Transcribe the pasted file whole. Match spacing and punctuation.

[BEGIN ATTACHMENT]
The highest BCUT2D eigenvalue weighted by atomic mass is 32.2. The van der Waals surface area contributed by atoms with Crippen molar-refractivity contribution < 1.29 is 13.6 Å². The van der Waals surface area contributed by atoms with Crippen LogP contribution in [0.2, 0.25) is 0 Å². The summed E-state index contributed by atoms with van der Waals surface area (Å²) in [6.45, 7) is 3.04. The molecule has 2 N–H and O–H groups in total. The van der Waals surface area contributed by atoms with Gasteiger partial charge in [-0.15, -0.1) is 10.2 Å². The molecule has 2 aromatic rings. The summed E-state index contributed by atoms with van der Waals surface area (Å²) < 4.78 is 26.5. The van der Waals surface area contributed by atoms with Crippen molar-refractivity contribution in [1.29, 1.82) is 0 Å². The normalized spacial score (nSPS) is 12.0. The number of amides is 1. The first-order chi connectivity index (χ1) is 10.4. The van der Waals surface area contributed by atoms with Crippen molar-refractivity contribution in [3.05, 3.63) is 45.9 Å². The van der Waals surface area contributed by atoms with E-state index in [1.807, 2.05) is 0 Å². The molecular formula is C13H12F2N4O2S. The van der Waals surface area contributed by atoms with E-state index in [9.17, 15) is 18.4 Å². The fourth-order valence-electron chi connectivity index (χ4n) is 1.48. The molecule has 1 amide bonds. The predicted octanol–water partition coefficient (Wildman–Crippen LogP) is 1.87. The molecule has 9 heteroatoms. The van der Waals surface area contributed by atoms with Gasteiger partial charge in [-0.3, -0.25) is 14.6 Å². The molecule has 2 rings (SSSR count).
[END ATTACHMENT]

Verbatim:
The highest BCUT2D eigenvalue weighted by atomic mass is 32.2. The van der Waals surface area contributed by atoms with Crippen molar-refractivity contribution < 1.29 is 13.6 Å². The van der Waals surface area contributed by atoms with Crippen LogP contribution in [0.2, 0.25) is 0 Å². The summed E-state index contributed by atoms with van der Waals surface area (Å²) in [6.45, 7) is 3.04. The molecule has 2 N–H and O–H groups in total. The van der Waals surface area contributed by atoms with Gasteiger partial charge in [-0.15, -0.1) is 10.2 Å². The molecule has 2 aromatic rings. The summed E-state index contributed by atoms with van der Waals surface area (Å²) < 4.78 is 26.5. The van der Waals surface area contributed by atoms with Crippen molar-refractivity contribution in [1.29, 1.82) is 0 Å². The normalized spacial score (nSPS) is 12.0. The number of amides is 1. The first-order chi connectivity index (χ1) is 10.4. The van der Waals surface area contributed by atoms with Crippen molar-refractivity contribution in [3.05, 3.63) is 45.9 Å². The van der Waals surface area contributed by atoms with E-state index in [1.807, 2.05) is 0 Å². The molecular formula is C13H12F2N4O2S. The van der Waals surface area contributed by atoms with E-state index in [9.17, 15) is 18.4 Å². The fourth-order valence-electron chi connectivity index (χ4n) is 1.48. The molecule has 1 amide bonds. The predicted octanol–water partition coefficient (Wildman–Crippen LogP) is 1.87. The molecule has 9 heteroatoms. The van der Waals surface area contributed by atoms with Gasteiger partial charge in [-0.3, -0.25) is 14.6 Å². The molecule has 2 rings (SSSR count).